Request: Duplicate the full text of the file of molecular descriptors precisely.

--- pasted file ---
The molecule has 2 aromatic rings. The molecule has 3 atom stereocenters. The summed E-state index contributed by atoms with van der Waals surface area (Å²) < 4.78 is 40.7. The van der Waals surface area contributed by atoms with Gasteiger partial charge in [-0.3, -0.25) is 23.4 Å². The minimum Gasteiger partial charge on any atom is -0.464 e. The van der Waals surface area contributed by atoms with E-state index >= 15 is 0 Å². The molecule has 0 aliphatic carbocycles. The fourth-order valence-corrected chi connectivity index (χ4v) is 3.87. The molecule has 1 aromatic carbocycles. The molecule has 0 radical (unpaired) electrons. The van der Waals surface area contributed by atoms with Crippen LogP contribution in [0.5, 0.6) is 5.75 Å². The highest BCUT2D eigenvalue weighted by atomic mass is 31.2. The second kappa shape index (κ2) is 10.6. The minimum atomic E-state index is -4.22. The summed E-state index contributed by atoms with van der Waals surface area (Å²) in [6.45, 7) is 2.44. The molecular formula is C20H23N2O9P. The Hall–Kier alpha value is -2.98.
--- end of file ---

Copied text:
The molecule has 2 aromatic rings. The molecule has 3 atom stereocenters. The summed E-state index contributed by atoms with van der Waals surface area (Å²) < 4.78 is 40.7. The van der Waals surface area contributed by atoms with Gasteiger partial charge in [-0.3, -0.25) is 23.4 Å². The minimum Gasteiger partial charge on any atom is -0.464 e. The van der Waals surface area contributed by atoms with E-state index >= 15 is 0 Å². The molecule has 0 aliphatic carbocycles. The fourth-order valence-corrected chi connectivity index (χ4v) is 3.87. The molecule has 1 aromatic carbocycles. The molecule has 0 radical (unpaired) electrons. The van der Waals surface area contributed by atoms with Crippen LogP contribution in [0.5, 0.6) is 5.75 Å². The highest BCUT2D eigenvalue weighted by atomic mass is 31.2. The second kappa shape index (κ2) is 10.6. The minimum atomic E-state index is -4.22. The summed E-state index contributed by atoms with van der Waals surface area (Å²) in [6.45, 7) is 2.44. The molecular formula is C20H23N2O9P. The Hall–Kier alpha value is -2.98.